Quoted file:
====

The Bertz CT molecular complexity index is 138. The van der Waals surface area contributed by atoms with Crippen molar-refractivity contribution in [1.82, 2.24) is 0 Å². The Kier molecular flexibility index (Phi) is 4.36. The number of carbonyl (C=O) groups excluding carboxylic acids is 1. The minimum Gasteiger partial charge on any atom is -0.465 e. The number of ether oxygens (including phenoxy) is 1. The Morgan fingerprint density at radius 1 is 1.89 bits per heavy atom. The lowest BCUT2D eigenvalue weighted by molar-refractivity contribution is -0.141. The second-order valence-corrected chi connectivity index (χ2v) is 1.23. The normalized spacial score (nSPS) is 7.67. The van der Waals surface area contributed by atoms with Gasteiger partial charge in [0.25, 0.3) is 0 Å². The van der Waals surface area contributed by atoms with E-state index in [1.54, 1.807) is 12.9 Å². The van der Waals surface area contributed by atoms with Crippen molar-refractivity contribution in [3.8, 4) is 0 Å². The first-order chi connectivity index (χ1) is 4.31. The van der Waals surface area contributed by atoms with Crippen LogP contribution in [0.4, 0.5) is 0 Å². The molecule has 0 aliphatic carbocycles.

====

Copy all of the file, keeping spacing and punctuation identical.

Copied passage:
The Bertz CT molecular complexity index is 138. The van der Waals surface area contributed by atoms with Crippen molar-refractivity contribution in [1.82, 2.24) is 0 Å². The Kier molecular flexibility index (Phi) is 4.36. The number of carbonyl (C=O) groups excluding carboxylic acids is 1. The minimum Gasteiger partial charge on any atom is -0.465 e. The number of ether oxygens (including phenoxy) is 1. The Morgan fingerprint density at radius 1 is 1.89 bits per heavy atom. The lowest BCUT2D eigenvalue weighted by molar-refractivity contribution is -0.141. The second-order valence-corrected chi connectivity index (χ2v) is 1.23. The normalized spacial score (nSPS) is 7.67. The van der Waals surface area contributed by atoms with Gasteiger partial charge in [0.25, 0.3) is 0 Å². The van der Waals surface area contributed by atoms with E-state index in [1.54, 1.807) is 12.9 Å². The van der Waals surface area contributed by atoms with Crippen molar-refractivity contribution in [3.8, 4) is 0 Å². The first-order chi connectivity index (χ1) is 4.31. The van der Waals surface area contributed by atoms with Crippen LogP contribution in [0.4, 0.5) is 0 Å². The molecule has 0 aliphatic carbocycles.